Journal of authenticity

The blue-eyed barbarian travels the world to meet some of the most authentic small businesses and brands. His aim is to collect and share their experiece with the ones who are only on the beginning of the road.

Story #4. Revival of the iconic leather business from Copenhagen, Dahlman1807

Words by the blue-eyed barbarian. Images courtesy of Dahlman1807


The oldest leather brand in Denmark is famous for working for Royal stables and multiple collaborations with architects of the golden age of Danish design. After 210-year old history the founders give way to a new generation; which faces a challenge to guide the business into a new millenia.


The Copenhagenization of 1807

The history of the brand Dahlman is tightly knit with the history of Denmark itself. During the Napoleonic wars Denmark had one of the largest fleets in Europe and was neutral. The British were too afraid that Napoleon could use Danish fleet against Great Britain and so they decided to subdue it. In 1807 they assembled a force of 30000 troops, launched 300 rockets, which caused massive fires in the Copenhagen. The surrender was quick.

The attack gave rise to the term “to Copenhagenize”: a terror bombardment by a foreign power on a civilian target with no military objective.

During the attack 195 civilians died and 768 were injured. Over a thousand buildings burnt. The port district suffered the most. The district that had concentrated nearly all saddle-makers and leather craftsmen of Copenhagen. This was a devastating tragedy for many but this also was a time when Wilhelm Ludvig Dahlman founded his saddlery workshop.

Copenhagen on fire, painted by Christoffer Wilhelm Eckersberg

Copenhagen on fire, painted by Christoffer Wilhelm Eckersberg

Dahlman’s saddle workshop, 1889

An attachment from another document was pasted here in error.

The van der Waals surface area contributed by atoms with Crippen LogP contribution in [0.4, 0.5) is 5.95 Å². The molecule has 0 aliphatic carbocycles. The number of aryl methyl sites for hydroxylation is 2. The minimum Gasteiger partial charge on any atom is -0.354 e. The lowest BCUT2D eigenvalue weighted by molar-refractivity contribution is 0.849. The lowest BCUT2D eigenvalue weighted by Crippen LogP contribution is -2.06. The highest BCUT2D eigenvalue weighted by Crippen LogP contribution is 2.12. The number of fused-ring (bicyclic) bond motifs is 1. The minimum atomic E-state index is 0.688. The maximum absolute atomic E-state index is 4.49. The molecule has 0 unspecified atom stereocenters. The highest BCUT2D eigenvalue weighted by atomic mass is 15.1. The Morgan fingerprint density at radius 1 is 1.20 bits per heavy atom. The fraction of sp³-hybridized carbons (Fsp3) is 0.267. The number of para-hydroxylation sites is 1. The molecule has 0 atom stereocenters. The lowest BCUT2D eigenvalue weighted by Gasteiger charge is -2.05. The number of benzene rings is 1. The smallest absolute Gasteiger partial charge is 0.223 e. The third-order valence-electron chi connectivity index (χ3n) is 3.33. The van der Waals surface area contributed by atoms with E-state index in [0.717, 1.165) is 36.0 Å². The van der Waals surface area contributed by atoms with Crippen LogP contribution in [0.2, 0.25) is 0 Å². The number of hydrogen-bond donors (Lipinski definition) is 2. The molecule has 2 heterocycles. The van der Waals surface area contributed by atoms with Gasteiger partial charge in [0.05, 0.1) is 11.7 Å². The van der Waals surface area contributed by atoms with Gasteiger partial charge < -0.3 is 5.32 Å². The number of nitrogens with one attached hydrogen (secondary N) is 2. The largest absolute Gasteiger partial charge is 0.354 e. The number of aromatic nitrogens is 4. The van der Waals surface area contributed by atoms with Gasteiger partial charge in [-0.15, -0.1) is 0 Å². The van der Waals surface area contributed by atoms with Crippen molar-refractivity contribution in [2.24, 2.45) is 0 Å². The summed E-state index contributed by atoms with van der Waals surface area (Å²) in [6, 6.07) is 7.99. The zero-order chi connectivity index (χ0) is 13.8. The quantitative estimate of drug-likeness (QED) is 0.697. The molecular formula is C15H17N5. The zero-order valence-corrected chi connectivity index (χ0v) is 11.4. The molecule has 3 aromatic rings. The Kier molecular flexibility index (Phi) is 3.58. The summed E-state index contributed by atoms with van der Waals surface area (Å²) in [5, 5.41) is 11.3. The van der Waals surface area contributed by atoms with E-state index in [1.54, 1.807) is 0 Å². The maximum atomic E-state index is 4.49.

Dahlman’s saddle workshop, 1889


Dahlman’s 1807-2017

Dahlman’s, 1975

Dahlman’s, 1975

Dahlman is now the oldest saddlemaker in Denmark. Being owned by Dahlman family and then by the family of an employee Hendriksen saddlery provides most of the riding schools in Denmark with essential leather equipment. They also have been making belts featuring the saumur hoor closure, used before only for horse harnesses.

The belt was known as "the Architect Belt" because it was very popular amongst some of the great Danish architects such as Arne Jacobsen and Børge Mogensen in the 1950's and 60's.

The belt is part of the Danish Arts Foundations collection of Danish Arts and Crafts as well as a part of Danish Design Museum's collection of Danish Design Classics.


This belt was originally only made in tan, but this changed when Arne Jacobsen ordered a special black version for dress and evening occasions.

Your belts are pretty cool but I would rather prefer a more formal option in black.
— a hypothetical replica of Arne Jacobsen

Other designers wanted the same belt after that. So the "architect belt" has become a piece of Danish design history.


Working together with designers and architects


Dahlman also worked with designers to make leather parts for their objects in 1950’s and 60’s.

Børge Mogensen’s famous hunting chair, circa 1958

Børge Mogensen’s famous hunting chair, circa 1958

Produced by cabinetmaker Willy Beck and leatherwork by Dahlman saddlers, Denmark. Circa 1959

Produced by cabinetmaker Willy Beck and leatherwork by Dahlman saddlers, Denmark. Circa 1959

'Fireplace Chair', designed by Ole Gjerløv-Knudsen (1930-2009), circa 1959. Produced by master saddle maker Willy Hendriksen at Brdr. F. & L. Dahlmans Eftr.

'Fireplace Chair', designed by Ole Gjerløv-Knudsen (1930-2009), circa 1959. Produced by master saddle maker Willy Hendriksen at Brdr. F. & L. Dahlmans Eftr.

Designers Erik Herløw and Poul Kühl came to Erik Hendriksen to ask for making these sandals which became well-known in designer’s circles.

Designers Erik Herløw and Poul Kühl came to Erik Hendriksen to ask for making these sandals which became well-known in designer’s circles.



Picture by

Picture by

As offers from superstar architects flood in, the brothers are adamant they won’t expand. “We don’t have the time or resources to train new employees – so, by the time we retire, there will be no one to take over.” Head to Copenhagen and buy into two centuries of history while you still can. The brothers will be waiting, but for how long?
— Monocle Magazine, May 2007